At a Sakyadhita conference, you are in the company of a lot of “firsts” in Buddhism. You might find yourself sharing a meal with one of the first bhikkhunis ordained in the Theravada tradition in Thailand or Indonesia or Vietnam. Or sitting on a bus next to one of the first Western women ordained in the Tibetan or Korean tradition decades ago when such a thing was a real rarity. Or having tea with one of the first scholars to document the life and work of this or that under-studied, eminent woman in Buddhist history. Indeed, amazing, pioneering women (and men) from various Buddhist traditions were present in force at the 14th Sakyadhita International Conference in Yogyakarta, Indonesia, from 23–30 June this year, which was attended by over 1,000 monastic and lay participants from 40 countries.

The latest in a series of conferences organized every two years since 1987 by the Sakyadhita International Association of Buddhist Women, this year’s conference was themed “Compassion and Social Justice.” One of the most important social justice issues in Buddhism’s own backyard, of course, is the lack of equal opportunity for ordination and Buddhist education for women. Although many other important matters were discussed at the conference, this article will report on this topic, and particularly the situation of Theravada nuns, while drawing on experiences shared by other traditions.

Monday, December 14, 2015

Interview with Tina Rasmussen

By Non-Duality Magazine

Tina Rasmussen learned to meditate at the age of thirteen and has been meditating for more than thirty years. In 2003, after many years of spiritual practice in non-dual and Buddhist traditions, she completed a yearlong silent solo retreat during which an awakening to true nature occurred. In 2005, she was ordained as a Theravada Buddhist nun by Venerable Pa Auk Sayadaw of Burma, who later authorized her to teach. She is the co-author of Practicing the Jhanas (with teaching partner and husband Stephen Snyder), published in 2009 by Shambhala.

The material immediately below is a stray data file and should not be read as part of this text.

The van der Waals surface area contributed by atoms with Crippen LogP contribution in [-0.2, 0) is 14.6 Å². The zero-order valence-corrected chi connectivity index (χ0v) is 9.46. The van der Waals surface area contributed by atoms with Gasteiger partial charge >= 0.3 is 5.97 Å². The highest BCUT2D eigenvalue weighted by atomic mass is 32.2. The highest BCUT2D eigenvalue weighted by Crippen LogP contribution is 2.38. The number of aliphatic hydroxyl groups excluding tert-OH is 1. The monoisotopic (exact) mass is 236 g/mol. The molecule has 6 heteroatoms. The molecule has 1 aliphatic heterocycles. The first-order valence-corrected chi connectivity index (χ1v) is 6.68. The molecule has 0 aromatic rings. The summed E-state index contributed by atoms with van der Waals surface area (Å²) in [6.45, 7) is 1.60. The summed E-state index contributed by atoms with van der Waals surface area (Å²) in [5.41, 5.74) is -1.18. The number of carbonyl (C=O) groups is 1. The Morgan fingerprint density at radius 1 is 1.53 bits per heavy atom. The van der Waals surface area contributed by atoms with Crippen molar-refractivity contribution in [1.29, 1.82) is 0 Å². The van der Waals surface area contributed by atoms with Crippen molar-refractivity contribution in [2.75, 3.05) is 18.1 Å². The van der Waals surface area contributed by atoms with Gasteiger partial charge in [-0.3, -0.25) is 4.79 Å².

Monday, November 30, 2015

A Conversation with Tenzin Palmo: Nuns, Laywomen, and the Future

Interview by Raymond Lam


Buddhistdoor Global released a video interview with Jetsunma Tenzin Palmo (official) On October 19, 2015 during her teaching tour in Hong Kong.

In this interview, Jetsunma speaks openly about the issues that non-Himalayan female monastics (nuns) face after ordination, the difficulties lay women face when they seek a Dharma center or monastery for an extended retreat, and the His Holiness the Dalai Lama's recent comments on the possibility of the next Dalai Lama being female.

For more information on the Alliance of Non-Himalayan Nuns please visit their website: www.nonhimalayannunsalliance.com/

"The Alliance of Non Himalayan Nuns (ANHN) is an international, non-sectarian organization founded in 2014 committed to supporting women ordained as Tibetan Buddhist nuns from outside traditional Tibetan Buddhist regions. ANHN is open to all and seeks to advance all existing organisations and communities committed to supporting these nuns."


Raymond Lam